Fighting MERS With Lessons from SARS


During the 2003 Severe Acute Respiratory Syndrome (SARS) outbreak, people eyed each other suspiciously in airport lines, travelers changed plans to avoid infested areas, and shopping malls and theaters were empty in cities that had outbreaks. Now, as people infected with Middle East respiratory syndrome (MERS) are being identified outside of Saudi Arabia, will fear of an epidemic cause the type of response experienced worldwide a decade before? Can health officials successfully employ lessons learned fighting SARS and other outbreaks to stop MERS?

In countless thriller movies like Outbreak (1995), Contagion (2011), or even World War Z (2013), pictures have been painted of a frantic effort to contain a mythical virus or condition threatening to spread worldwide. While the basis of some entertaining movies, real-life viruses have threatened pandemics several times in recent years – from swine flu to bird flu to SARS to the current Ebola and MERS epidemics. They are spreading fears within the local areas impacted and heightening awareness that the viruses are one plane flight away from spreading elsewhere.

In fact, news outlets reported today on the first U.S. MERS patient being treated in an Indiana hospital after traveling on planes from Saudi Arabia, through London to Chicago, then on to Indiana via bus. This is leading health officials to contact anyone they can identify that he might have contacted on his travels, but what about in the airports?

Lessons From SARS

A CNN article today talked about the SARS reaction and whether lessons employed in fighting its spread can be used to control and contain MERS. SARS and MERS are both deadly coronaviruses that affect respiratory systems, although so far MERS is not as contagious as its sibling.

One city that learned a lot at the height of the SARS epidemic, which killed 774, was Hong Kong. The city had developed a sophisticated disease control infrastructure. Since they knew that the virus spread outside Asia via air travelers, they were scrupulous about monitoring people in airports. In fact, they had even set up heat sensor in airports to check for high temperatures. The Chinese also publicly emphasized the need for preventive measures – from hygienic hand-washing to mask-wearing – to stop the spread that have now become de rigueur in efforts to fight epidemics.

Professor Malik Peiris, Director of Hong Kong University’s School of Public Health, acknowledged how SARS marked the re-emergence of infectious diseases as a major concern. It led to resources and things like isolation wards being allocated to combat infectious diseases. As a result, Hong Kong has now become a leading center for epidemiology and virology on infectious diseases, which came in when bird flu and other viruses emerged in the area. They are now working with the World Health Organization (WHO) and other public health agencies on MERS.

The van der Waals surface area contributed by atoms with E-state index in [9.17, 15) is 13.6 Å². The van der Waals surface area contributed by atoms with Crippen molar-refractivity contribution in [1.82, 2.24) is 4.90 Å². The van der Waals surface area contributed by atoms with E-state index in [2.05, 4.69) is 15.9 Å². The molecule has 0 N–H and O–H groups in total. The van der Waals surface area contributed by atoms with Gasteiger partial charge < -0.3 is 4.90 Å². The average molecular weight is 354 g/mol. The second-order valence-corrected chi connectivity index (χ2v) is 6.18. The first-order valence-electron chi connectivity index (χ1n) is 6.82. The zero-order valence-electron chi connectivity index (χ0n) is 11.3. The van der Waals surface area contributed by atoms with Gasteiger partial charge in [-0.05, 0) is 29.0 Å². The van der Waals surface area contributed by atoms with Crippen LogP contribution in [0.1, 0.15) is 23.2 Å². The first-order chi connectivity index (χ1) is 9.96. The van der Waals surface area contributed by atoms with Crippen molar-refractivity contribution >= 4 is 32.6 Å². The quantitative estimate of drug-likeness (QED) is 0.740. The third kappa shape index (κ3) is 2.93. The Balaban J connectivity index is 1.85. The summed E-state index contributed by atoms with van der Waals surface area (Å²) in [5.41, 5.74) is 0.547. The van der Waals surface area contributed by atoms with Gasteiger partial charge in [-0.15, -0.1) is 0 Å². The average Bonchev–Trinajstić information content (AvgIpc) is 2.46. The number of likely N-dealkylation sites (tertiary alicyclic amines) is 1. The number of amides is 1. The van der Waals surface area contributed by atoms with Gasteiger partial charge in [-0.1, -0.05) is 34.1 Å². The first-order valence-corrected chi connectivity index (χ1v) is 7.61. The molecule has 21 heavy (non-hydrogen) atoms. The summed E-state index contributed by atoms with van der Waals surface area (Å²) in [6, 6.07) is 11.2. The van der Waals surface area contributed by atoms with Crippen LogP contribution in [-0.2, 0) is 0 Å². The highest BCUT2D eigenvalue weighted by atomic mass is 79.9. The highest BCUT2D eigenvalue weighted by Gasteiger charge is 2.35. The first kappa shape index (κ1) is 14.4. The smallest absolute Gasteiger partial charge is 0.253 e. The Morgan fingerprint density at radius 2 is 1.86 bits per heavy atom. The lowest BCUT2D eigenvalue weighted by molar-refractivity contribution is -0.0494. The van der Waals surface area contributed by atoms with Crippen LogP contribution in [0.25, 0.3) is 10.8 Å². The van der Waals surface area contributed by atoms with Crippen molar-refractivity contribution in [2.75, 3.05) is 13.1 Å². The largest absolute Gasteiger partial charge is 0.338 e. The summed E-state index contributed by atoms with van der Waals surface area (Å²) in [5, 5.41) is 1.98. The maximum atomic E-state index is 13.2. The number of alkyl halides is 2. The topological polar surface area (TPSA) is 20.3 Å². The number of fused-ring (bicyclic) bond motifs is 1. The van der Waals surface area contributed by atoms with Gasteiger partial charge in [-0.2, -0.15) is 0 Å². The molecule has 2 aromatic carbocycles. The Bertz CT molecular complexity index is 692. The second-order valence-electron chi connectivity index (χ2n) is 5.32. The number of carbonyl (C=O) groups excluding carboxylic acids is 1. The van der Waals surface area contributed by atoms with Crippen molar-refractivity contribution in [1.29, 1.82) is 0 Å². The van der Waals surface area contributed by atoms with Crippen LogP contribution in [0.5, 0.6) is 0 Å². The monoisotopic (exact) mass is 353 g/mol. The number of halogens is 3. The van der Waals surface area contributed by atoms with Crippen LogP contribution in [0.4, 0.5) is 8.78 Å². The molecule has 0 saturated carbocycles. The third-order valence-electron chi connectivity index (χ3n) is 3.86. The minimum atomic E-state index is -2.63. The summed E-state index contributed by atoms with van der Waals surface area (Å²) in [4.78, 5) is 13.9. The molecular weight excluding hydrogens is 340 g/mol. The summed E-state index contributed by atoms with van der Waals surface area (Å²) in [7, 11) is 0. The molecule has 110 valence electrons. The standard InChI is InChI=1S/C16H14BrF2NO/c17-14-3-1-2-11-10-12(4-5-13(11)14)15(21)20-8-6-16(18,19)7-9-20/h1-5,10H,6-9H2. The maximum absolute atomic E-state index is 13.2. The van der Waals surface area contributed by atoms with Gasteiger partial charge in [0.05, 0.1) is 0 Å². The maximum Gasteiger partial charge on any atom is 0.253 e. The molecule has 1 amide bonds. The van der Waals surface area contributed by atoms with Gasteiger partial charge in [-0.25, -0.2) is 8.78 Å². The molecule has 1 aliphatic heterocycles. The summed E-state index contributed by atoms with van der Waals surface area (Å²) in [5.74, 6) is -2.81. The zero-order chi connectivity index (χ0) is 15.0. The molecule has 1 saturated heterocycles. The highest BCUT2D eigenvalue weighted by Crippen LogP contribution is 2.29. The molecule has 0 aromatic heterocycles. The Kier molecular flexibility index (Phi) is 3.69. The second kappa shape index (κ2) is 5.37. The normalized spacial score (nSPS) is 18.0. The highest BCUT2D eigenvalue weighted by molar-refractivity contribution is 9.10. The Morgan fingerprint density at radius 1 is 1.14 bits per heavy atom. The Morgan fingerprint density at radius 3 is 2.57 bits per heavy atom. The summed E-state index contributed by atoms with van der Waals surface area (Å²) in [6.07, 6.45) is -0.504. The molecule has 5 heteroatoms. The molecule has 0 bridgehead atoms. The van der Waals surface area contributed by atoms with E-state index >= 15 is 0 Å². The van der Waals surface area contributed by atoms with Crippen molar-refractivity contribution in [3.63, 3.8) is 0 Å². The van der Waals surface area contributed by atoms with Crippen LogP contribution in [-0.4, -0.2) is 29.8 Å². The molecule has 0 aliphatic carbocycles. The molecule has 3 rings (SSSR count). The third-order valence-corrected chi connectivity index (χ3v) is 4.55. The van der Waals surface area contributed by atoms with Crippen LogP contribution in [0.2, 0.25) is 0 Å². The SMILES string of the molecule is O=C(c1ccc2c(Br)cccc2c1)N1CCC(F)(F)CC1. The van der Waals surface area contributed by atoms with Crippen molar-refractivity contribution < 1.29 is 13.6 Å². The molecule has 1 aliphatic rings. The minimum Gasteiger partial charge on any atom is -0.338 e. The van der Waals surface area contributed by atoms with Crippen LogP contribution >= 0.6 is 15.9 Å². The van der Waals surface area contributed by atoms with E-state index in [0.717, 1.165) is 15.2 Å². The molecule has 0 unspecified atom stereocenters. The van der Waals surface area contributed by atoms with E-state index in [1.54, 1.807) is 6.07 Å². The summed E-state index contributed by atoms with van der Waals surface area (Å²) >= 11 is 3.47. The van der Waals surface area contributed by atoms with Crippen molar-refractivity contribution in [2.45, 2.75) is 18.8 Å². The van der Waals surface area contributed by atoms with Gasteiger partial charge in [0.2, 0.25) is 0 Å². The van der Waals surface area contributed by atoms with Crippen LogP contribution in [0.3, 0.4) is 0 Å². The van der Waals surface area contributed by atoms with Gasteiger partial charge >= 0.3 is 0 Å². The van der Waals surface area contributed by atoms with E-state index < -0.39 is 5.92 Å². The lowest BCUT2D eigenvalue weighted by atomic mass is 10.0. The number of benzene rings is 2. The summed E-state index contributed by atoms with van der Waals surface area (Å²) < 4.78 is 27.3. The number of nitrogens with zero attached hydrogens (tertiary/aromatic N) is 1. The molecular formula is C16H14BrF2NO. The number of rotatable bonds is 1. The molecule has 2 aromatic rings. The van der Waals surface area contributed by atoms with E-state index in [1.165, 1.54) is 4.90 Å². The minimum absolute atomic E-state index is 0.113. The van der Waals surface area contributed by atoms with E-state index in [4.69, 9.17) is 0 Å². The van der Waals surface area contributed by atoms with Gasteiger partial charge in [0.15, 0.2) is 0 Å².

Publicly, education about hygiene and disease containment around the world is better following SARS. Awareness of issues with coughing and sneezing in public, using hand wipes or alcohol wipes, wearing masks to protect others from infection, “these are direct results of SARS,” according to Peiris.

The MERS Threat

The newer MERS virus was first identified in 2012 in Saudi Arabia. There have been about 400 cases so far that have been reported to the WHO, with approximately a third resulting in deaths. The number of cases in 2012 and 2013 were limited, but is have surged this year. Some experts fear that a gene mutation has made the virus more transmissible, but others believe mishandling in treating patients helped it spread.

The patients in this outbreak, include the one now in an Indiana hospital, had all traveled in Saudi Arabia. The symptoms include fever and shortness of breath, which can indicate pneumonia, but there have been some cases with mild or other respiratory symptoms. The WHO recommends any hospitals test patients who present with illness symptom who were in the Middle East within the two weeks before. So far, however, no travel advisories have been issued regarding travel to and from the Middle East.

The Kingdom of Saudi Arabia, though, is showing a willingness (especially since the King replaced the health minister last week) to take lessons from SARS to heart in fighting the MERS outbreak. The Saudi government has issued new guidelines for Haj and Umrah pilgrims. They recommend wearing masks in advised crowded places, especially during the circling of the Kaa’ba (Tawaf), the stoning (Rajm), and while walking between Safa and Marwa (Sa’i). In addition, the Saudis have urged the elderly, any chronically ill pilgrims, children and pregnant women not to perform the pilgrimage this year. The guidelines came after the WHO convened emergency MERS talks last week to express concerns about the upcoming Haj, when millions of Muslims travel through Saudi Arabia, and the current epidemic.

By Dyanne Weiss

New York Times
Times of Oman